Thunderdome: Two books enter, one book leaves

In this corner...
The Uses of Enchantment: The Meaning and Importance of Fairy Tales, by Bruno Bettelheim

Weighing in at 310 pages (and that's not including the footnotes and index, ladies), The Uses of Enchantment is a comprehensive and scholarly work that explains the underlying meanings of fairy tales based on the teachings of Freud. It enjoys generalizations about childhood, specific real-life examples and long walks in Vienna.

And in this corner...
Heavy Words, Lightly Thrown: The Reason Behind the Rhyme, by Chris Roberts

Without the index, this bantam weight clocks in at 185 pages. Heavy Words is an explanation of the origin of popular nursery rhymes. It enjoys rhyming slang, snide commentary on modern British celebrities, and endless deconstructions of the British monarchy for the past several hundred years.

Heavy Words jumps in with an analysis of "Little Jack Horner." It's a swing and a miss for Heavy Words. Is this rhyme about a stolen deed of land? A rightful inheritance? Heavy Words is unsure.

Uses responds with a clear explanation about why it's useful to study fairy tales, providing a key to the book to follow. It's a solid clout to the jaw from Uses; Heavy Words is down for the count.

Heavy Words is rocketing all over the place now. The audience is frequently referencing the English-to-American slang index at the back of the book, but still sees no real point to most of the catty asides that Heavy Words throws into the mix. Meanwhile, every nursery rhyme in Heavy Words seems to be about a monarch named James, Mary or Henry, and Heavy Words is flailing around trying to explain which goddamn James, Mary or Henry it is. Why do we care? No one is sure.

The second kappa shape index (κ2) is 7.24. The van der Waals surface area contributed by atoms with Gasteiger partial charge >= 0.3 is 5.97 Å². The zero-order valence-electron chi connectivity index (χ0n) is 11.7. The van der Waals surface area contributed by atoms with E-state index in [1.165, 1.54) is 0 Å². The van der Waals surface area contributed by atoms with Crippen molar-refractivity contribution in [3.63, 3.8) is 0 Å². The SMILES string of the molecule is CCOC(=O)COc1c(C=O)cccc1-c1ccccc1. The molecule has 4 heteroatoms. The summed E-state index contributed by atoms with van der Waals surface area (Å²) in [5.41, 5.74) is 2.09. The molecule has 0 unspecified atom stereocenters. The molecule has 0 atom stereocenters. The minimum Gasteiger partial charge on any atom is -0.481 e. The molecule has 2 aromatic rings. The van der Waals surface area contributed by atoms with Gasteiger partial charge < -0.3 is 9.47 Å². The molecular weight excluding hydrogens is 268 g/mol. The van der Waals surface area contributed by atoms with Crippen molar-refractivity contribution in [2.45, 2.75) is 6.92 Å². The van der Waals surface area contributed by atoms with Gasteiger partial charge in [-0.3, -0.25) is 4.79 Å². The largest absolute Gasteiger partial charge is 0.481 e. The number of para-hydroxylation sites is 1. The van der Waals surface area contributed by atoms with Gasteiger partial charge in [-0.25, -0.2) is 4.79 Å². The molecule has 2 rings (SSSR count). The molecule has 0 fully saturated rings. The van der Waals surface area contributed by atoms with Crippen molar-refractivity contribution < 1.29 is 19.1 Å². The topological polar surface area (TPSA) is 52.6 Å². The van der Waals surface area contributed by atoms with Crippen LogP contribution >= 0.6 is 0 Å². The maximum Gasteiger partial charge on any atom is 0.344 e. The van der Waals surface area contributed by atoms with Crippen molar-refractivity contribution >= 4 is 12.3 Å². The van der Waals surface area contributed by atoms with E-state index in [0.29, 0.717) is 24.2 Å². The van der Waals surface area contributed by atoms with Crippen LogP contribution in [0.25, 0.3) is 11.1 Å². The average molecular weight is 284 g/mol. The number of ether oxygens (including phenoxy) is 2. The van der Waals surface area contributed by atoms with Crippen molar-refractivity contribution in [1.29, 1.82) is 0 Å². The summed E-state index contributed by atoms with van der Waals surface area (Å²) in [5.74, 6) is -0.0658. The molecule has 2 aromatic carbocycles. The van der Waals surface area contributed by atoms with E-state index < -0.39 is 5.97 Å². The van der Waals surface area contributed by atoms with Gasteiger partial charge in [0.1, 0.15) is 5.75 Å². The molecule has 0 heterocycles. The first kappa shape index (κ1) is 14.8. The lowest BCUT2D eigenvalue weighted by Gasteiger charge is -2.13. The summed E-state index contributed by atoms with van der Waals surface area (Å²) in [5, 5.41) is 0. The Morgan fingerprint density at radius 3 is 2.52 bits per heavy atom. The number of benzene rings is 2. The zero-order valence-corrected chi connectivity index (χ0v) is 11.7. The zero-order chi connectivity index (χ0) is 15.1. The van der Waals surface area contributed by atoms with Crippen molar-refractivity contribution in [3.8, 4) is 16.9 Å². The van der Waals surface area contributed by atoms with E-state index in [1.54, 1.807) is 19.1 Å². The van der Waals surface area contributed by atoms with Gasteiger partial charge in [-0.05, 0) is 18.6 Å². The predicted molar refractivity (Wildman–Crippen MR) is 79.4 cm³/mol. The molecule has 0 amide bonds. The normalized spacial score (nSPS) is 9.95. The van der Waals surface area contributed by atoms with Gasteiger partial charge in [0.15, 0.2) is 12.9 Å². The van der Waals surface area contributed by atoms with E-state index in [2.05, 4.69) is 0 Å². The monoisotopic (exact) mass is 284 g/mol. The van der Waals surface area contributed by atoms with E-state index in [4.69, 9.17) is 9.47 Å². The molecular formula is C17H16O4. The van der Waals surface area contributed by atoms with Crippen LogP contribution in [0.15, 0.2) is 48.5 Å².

Meanwhile, Uses continues an effective policy of solid one-two jabs to the face, explaining why and how each fairy tale is relevant to the reader's life. Heavy Words is thrown to the mat and stays down.

Uses has succeeded in returning fairy tales to the reader with something extra added: now we can appreciate them both as the children we were and the adults we are. Whether or not you're a fan of Freud, Bettelheim's observations are often spot-on. The evil stepmother, for example, represents our mother when we're mad at her, the mother who makes us eat our greens or won't let us play outside after dark. When the story's hero wins through, defeating the evil stepmother, we feel like we've gotten even with our own mother and can forgive her. A useful way for a child to make sense of the world.

While this goes on, Heavy Words is in the corner of the ring, head in a bucket of ice. The simple fact is that nursery rhymes aren't as rich with meaning as fairy tales. However, that doesn't excuse the many, many chapters where Heavy Words provides several possible explanations for a rhyme, then sort of shrugs its shoulders and admits it doesn't know which is right. Shoddy scholarship, Words.

And the winner is...
The Uses of Enchantment. Obviously.